My friend Carlos paid for this. I would have been too mean. By the time I arrive, he already has a large plate of one of the taglieri (“cutting boards”). It’s laid out on the table, piled with figs, apricots, strawberries, olives, slices of cold cuts, little rounds of toasted breads, salad greens, and big triangles of a crumbly cheese. Pecorino? The usual antipasto round-up. And he’s sipping at a tall glass of Pacifico beer, looking very smug.
“What took you so long?” he said. “We need to get ahead of the ’Nado crowd, before they find out.”
He’s right about that. This is Carlos’s discovery. Nado Republic’s a brand-new place on C Avenue in Coronado. Italian, but more the tapa, small-plate, wine bar idea, like you’d see in the trendy streets of Madrid, Lyons, Warsaw, whatever, so Carlos tells me.
“This reminds me of Milan,” he’s saying. The man’s what you might call well-traveled.
“Well Sandro, the owner, is from the Venice area,” says Matilde, the gal serving us.
I mean, there have to be a dozen Italian places on the island, but this tapa idea does sound different. The place itself is an awkward joining of a square room and a curved room. But they have made it work. You walk in to this kind of inside patio with a palm tree growing up the middle, lots of hanging plants, antique tables, and comfortable chairs and settees with zebra cushions. Behind, in the curvy interior, they have a checkered tile floor, wooden bar, and a single arty TV screen showing not sports, but manta rays flying underwater. Also, on the wall, Marilyn Monroe with her quotes surrounding her. Example, “It’s better to be absolutely ridiculous than absolutely boring.”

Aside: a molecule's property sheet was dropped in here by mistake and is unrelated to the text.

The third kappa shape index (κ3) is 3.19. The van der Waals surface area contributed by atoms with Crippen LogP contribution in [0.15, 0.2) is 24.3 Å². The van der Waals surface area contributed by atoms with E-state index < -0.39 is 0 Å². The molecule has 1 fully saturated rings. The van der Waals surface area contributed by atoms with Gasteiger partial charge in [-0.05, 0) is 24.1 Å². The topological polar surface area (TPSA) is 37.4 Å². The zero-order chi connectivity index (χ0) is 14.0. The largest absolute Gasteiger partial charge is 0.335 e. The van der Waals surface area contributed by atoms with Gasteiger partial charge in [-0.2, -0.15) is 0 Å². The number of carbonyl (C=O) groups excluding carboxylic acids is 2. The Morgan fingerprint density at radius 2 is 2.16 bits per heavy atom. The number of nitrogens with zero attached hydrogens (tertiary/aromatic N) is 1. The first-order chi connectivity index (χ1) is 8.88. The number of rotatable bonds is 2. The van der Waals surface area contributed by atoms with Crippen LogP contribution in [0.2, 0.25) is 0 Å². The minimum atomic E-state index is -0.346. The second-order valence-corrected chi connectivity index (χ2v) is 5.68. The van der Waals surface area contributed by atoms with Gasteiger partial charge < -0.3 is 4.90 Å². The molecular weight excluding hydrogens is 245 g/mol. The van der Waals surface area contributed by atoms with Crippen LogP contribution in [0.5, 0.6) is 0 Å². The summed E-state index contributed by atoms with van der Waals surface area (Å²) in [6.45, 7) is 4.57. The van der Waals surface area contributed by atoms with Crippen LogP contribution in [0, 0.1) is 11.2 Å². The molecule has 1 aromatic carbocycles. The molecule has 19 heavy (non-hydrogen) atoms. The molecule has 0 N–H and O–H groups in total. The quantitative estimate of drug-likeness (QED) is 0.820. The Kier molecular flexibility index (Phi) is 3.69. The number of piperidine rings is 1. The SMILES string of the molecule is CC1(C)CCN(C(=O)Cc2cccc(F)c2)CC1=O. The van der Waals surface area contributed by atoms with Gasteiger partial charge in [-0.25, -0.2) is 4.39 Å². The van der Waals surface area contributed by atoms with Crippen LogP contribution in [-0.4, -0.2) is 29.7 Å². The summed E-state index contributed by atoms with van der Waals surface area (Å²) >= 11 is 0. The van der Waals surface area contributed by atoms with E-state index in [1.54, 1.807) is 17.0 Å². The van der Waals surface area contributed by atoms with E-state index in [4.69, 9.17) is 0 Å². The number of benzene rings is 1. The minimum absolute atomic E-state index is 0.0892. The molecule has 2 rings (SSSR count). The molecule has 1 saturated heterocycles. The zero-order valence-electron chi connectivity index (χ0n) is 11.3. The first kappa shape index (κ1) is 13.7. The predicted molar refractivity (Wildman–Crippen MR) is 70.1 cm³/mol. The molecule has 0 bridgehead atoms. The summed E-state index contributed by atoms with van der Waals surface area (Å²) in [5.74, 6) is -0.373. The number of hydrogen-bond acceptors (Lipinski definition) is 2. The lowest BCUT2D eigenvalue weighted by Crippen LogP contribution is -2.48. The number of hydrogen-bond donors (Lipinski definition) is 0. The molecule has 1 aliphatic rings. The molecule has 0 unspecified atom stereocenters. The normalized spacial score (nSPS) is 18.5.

So I grab a seat within reach of Carlos’s taglieri board, natch, and ask for a Pacifico. One millisecond later I’m thinking how some fruity wine would go so much better with these meats and fruits, but Matilde’s already at the back bar.
Whatever, this is a nice, healthy little feast.
“Pecorino Romano,” says Carlos, picking up a triangle of cheese. “Sheep cheese. It was what the legionnaires of ancient Rome survived on, because it lasted so long, and was packed with energy.”
I like its hard, crumbly feel. And specially, its tanginess. Funny to think this exact cheese was the energy bar for all those marching legions 2000 years ago. Right now, I’m loving it with these luscious little figs.
“But, $18. Between the two of us, nine bucks each. Plus – six? For the beer? Glad he’s paying.
I check the menu. It’s one page, and simple. Prices? Gotta remember, this is Coronado. They’ll be paying Coronado rents. Like, in “antipasti,” bruschetta — basically toast and olive oil, with basil, garlic, and tomatoes — goes for $8, salads are $10-12, an Italian-style burger, with asiago cheese is $16, pizza in pala, which I think means “pizza on a paddle,” starts at $10 for a small size Margherita, topped with tomato salsa, mozzarella, and basil. Top of the list is a large “Estate,” ($28) which adds parma ham and little tomatoes. But what grabs Carlos’s and my attention is this second pizza category, “pizza fritta.” Looks like pizza folded up and fried. Huh.